Foot pain and reflexology treatment

How delightful would it be to dance into spring with pretty painted toes, soft heels and, more importantly, no foot pain? It’s possible.

“The job of feet is walking, but their hobby is dancing.” Amit Kalantri

First, a little bit more about these two important, yet sadly often neglected parts of your body. The feet really do have a rotten deal. They carry us throughout our lives, get shoved into ill-fitting shoes and are seldom given the praise and recognition they deeply deserve.

As a Pilates instructor and therapeutic reflexologist, I’ve seen 100s of pairs of feet in my studio; all of which tell a tale. Hardly ever have I heard anyone say, “I love my feet.” They are always berated and presented to me with embarrassment and copious apologies for how ugly they are.

The magnificent structures of feet

Each foot consists of 26 bones, 33 joints, over 30 ligaments, 19 muscles and tendons. Don’t forget the 250 000 or so sweat glands in both, or the 7 000 nerves in each.

The feet are the most superb shock absorbers. They cushion up to approximately 454kg of pressure during one hour of strenuous exercise. They provide support of up to 1,2 times our body weight while walking and 2 to 3 times that while running.

The feet are our foundation and keep us balanced. Since 25% of the body’s bones are in our feet, when they are misaligned the implications for our posture are enormous.

What your feet say about you

From a reflexology perspective, the feet can tell a tremendous amount about the state of our mental, emotional, and physical health.

A therapeutic reflexologist can look for signs of disease and pain in the different regions of the foot which have reflexes corresponding to the various organs and systems of the body.  Seldom are these wrong. So, while a reflexologist may not diagnose, they can assuredly suggest where you need to pay attention in your health concerns.

Problems which feet present are many and varied. The most common are:

  • Neuropathy – common in diabetes
  • Hammertoes
  • Bunions
  • Cracked, painful heels
  • Morton’s neuroma
  • Dropped arches
  • Plantar fasciitis

These are the tip of the iceberg and all play a significant role in the rest of your body’s health and posture as when your feet are painful, we compensate when we walk, and the quality of life is seriously impacted.

Identifying the culprits

Unfortunately, it’s neglect, lack of awareness, poorly-fitting shoes (the biggest culprit), high heels, cold temperatures and in particular never walking barefoot that contribute to foot pain. Do your feet a favour, take those shoes off and go and walk on the grass. They will love you for it and the health benefits are far-reaching. Watch Earthing Movie for more information on this powerful yet free health supplement right under your toes. (Please note if you have lost sensation in your feet due to neuropathy, it’s advisable to not walk bare feet).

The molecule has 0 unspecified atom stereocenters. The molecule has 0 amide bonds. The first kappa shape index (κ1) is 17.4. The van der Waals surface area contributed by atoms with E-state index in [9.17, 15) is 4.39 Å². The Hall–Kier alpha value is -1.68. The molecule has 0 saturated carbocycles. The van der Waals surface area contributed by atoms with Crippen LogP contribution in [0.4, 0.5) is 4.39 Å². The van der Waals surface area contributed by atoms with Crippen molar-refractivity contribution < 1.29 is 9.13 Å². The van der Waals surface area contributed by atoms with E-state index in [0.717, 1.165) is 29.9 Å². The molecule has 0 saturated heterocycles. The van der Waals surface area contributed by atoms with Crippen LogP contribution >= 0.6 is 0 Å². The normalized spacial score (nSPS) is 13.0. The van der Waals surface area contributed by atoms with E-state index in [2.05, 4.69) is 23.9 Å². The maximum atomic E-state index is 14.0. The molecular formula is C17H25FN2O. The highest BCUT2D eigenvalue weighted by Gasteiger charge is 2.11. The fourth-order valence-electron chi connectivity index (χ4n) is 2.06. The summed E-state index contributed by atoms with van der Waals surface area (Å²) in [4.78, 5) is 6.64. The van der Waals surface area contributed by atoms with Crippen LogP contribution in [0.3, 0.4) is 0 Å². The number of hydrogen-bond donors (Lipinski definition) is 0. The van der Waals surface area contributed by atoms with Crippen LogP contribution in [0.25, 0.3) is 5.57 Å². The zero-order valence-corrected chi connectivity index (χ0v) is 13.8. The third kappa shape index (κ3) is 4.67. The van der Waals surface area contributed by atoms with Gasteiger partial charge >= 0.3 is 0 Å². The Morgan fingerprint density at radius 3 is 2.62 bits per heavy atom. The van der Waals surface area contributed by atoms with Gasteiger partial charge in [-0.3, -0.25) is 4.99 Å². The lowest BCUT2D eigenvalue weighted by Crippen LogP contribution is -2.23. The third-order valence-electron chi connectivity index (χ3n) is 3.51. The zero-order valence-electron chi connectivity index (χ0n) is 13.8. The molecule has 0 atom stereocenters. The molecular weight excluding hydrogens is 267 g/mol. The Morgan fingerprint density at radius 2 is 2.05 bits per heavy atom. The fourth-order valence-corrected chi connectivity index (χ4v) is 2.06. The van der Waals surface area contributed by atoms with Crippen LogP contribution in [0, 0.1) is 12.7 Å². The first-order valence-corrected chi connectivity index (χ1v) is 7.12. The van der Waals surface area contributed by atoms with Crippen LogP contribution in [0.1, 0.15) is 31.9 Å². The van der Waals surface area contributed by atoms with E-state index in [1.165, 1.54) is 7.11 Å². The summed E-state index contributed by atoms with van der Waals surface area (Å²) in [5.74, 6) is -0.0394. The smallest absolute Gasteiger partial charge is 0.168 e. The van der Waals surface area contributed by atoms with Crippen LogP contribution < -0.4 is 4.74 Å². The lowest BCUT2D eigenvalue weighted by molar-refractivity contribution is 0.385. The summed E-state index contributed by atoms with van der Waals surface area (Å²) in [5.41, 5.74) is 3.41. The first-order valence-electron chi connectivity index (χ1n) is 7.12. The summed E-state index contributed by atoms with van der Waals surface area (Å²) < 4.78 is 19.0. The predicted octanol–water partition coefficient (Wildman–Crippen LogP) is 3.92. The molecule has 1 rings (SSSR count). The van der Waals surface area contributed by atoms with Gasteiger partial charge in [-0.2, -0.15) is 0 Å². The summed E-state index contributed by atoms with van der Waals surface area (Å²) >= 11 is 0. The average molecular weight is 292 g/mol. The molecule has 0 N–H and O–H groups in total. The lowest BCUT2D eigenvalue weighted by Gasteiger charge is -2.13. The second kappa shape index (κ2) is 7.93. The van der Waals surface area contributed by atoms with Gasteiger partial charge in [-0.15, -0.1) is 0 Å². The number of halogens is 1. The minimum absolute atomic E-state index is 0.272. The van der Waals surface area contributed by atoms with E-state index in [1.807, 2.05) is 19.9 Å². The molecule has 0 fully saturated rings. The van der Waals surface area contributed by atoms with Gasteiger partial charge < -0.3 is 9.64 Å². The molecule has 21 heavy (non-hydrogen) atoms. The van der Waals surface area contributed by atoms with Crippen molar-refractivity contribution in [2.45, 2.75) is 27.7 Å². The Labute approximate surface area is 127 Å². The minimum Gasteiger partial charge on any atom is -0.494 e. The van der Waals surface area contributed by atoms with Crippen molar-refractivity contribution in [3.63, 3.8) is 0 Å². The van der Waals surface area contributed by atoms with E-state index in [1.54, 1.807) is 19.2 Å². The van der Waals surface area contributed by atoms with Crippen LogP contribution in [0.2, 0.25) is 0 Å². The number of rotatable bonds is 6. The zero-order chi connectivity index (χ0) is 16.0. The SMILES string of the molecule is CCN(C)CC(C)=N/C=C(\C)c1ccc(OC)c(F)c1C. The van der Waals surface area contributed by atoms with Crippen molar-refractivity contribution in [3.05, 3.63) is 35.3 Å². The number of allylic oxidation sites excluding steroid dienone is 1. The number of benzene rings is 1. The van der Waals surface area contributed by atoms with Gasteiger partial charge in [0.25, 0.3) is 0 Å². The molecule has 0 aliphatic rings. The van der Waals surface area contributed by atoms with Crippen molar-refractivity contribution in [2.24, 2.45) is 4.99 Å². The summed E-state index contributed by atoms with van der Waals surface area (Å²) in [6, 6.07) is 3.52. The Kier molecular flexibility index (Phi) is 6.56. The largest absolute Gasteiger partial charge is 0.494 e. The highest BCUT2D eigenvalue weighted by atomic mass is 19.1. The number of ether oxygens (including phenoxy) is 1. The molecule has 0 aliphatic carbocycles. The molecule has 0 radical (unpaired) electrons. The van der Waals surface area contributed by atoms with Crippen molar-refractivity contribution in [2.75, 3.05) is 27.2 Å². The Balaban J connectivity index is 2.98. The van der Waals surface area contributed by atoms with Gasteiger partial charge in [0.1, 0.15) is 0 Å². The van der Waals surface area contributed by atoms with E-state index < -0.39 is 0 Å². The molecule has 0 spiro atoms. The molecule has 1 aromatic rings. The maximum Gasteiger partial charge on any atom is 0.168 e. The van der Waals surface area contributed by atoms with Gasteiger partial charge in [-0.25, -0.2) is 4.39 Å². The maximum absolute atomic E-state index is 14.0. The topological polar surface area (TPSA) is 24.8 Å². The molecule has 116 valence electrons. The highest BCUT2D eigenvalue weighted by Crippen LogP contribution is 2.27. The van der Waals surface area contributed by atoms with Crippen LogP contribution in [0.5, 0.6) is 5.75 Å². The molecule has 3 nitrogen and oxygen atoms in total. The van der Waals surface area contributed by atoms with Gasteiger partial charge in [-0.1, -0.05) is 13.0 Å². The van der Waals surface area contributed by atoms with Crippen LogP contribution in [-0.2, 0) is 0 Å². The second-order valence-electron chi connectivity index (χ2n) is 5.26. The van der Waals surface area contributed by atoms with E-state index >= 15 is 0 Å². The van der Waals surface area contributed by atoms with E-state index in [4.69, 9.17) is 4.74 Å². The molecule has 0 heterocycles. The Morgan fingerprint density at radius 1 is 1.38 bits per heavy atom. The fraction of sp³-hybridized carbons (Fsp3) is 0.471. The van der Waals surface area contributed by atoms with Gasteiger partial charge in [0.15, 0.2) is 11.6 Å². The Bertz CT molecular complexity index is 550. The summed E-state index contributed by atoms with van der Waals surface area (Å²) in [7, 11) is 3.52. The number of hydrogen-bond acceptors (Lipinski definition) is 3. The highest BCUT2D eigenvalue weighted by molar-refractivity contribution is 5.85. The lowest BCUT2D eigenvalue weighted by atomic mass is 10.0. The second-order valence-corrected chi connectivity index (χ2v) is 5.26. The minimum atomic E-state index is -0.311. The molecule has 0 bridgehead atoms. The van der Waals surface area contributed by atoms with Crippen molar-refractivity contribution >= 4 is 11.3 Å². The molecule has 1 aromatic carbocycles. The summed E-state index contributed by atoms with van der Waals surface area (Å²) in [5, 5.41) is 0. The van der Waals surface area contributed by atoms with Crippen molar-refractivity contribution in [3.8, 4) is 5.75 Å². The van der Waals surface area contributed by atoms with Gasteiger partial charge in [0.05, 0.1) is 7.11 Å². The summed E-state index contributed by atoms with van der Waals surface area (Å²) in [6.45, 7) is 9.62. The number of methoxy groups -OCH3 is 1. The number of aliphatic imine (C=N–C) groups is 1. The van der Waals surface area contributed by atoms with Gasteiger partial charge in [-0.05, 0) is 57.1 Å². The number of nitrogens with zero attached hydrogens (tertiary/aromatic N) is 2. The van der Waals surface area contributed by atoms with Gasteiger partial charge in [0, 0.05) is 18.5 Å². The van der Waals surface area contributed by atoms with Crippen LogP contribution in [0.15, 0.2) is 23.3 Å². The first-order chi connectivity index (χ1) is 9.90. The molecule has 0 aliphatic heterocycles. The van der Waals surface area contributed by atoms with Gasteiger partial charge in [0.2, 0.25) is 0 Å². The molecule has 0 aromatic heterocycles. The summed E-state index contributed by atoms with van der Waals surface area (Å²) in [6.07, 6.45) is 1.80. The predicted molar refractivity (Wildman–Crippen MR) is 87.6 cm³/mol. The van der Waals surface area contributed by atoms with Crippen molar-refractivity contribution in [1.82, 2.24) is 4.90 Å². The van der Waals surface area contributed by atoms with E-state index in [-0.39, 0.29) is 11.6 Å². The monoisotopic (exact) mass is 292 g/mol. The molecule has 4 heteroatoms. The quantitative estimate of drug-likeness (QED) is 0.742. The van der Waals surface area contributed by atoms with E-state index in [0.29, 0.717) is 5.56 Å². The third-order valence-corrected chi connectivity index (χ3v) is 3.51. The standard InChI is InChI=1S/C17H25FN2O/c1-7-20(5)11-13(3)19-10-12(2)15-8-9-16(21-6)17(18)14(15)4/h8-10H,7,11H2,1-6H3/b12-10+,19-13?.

Addressing foot problems

Apart from visiting a podiatrist and taking up Pilates which will teach correct foot placement and how to walk properly, reflexology is a brilliant modality to assist with foot problems.

Remember that reflexology is not simply a foot massage. A properly qualified therapeutic reflexologist has tremendous knowledge of the feet, the reflexes and what they reveal and how to work these reflexes correctly and effectively.

Many health issues can be noted and assisted with reflexology. For example, bunions (those painful bumps that develop on the side of the foot under the big toe) aren’t only due to incorrect foot placement and poorly-fitting shoes but may also indicate blood glucose imbalances or thyroid pathologies.

Constant and painful, deeply cracked heels aren’t only dryness but more often than not a sign of poor gait, as well as lower back problems or issues in the reproductive organs because the heel reflex corresponds to the pelvic and lumbar area of the back. You can go for as many pedis as you like. Until your address the underlying issues, the cracked heels will persist.

Plantar fasciitis which is that horrendous pain in the sole of the foot could relate not only to badly-fitting shoes, but also to tight calf muscles or even a tight lower back. And, from a reflexology perspective, kidney issues.

Neuropathy, the diabetic patient’s nightmare is a numbness of the feet which can be lethal as often pain and injuries can’t be felt and can often lead to more serious symptoms. Reflexology will bring unnoticed injuries to your attention and will also stimulate feeling in the feet.

Awaken the reflexes

Reflexology will awaken these reflexes, bringing energy to the relevant areas encouraging healing to occur. Of course, a session is usually wrapped up with a relaxing foot and calf massage which will loosen tight calves, mobilise immobile ankles, and bring much needed love and relief to sore, tired feet. Reflexology is a many faceted bonus for the body and feet.

Let’s start spring with not only a step but a dance in our feet. Look at your feet with new eyes and thank them for how well they carry you through every moment of your life.


Fiona Hardie has recently relocated to the Western Cape and is teaching Pilates online and looking to further her offerings with Rebounding. She is also studying yoga and new modalities that will facilitate the healing that is so necessary today. She is focusing on growing her online presence and when she finds the right space she will open a Pilates and therapy studio.

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